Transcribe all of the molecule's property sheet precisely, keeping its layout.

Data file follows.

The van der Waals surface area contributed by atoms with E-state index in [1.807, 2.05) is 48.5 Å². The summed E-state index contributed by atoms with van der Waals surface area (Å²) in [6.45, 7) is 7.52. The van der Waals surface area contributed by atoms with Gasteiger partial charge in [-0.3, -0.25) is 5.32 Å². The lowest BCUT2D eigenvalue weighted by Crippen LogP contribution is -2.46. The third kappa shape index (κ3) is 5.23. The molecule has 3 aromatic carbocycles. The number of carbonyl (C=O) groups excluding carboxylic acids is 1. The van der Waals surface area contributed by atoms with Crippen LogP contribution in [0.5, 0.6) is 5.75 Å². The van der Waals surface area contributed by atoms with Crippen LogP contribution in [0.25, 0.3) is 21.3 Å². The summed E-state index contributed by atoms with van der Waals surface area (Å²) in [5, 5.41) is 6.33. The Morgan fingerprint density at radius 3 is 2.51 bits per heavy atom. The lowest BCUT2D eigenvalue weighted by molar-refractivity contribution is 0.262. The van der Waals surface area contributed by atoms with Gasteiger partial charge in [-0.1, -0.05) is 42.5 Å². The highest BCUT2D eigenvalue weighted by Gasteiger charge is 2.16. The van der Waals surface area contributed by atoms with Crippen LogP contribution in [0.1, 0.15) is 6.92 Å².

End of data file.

The van der Waals surface area contributed by atoms with E-state index in [1.807, 2.05) is 48.5 Å². The summed E-state index contributed by atoms with van der Waals surface area (Å²) in [6.45, 7) is 7.52. The van der Waals surface area contributed by atoms with Gasteiger partial charge in [-0.3, -0.25) is 5.32 Å². The lowest BCUT2D eigenvalue weighted by Crippen LogP contribution is -2.46. The third kappa shape index (κ3) is 5.23. The molecule has 3 aromatic carbocycles. The number of carbonyl (C=O) groups excluding carboxylic acids is 1. The van der Waals surface area contributed by atoms with Crippen LogP contribution in [0.5, 0.6) is 5.75 Å². The van der Waals surface area contributed by atoms with Crippen LogP contribution in [0.25, 0.3) is 21.3 Å². The summed E-state index contributed by atoms with van der Waals surface area (Å²) in [5, 5.41) is 6.33. The Morgan fingerprint density at radius 3 is 2.51 bits per heavy atom. The lowest BCUT2D eigenvalue weighted by molar-refractivity contribution is 0.262. The van der Waals surface area contributed by atoms with Gasteiger partial charge in [-0.1, -0.05) is 42.5 Å². The highest BCUT2D eigenvalue weighted by Gasteiger charge is 2.16. The van der Waals surface area contributed by atoms with Crippen LogP contribution in [0.1, 0.15) is 6.92 Å².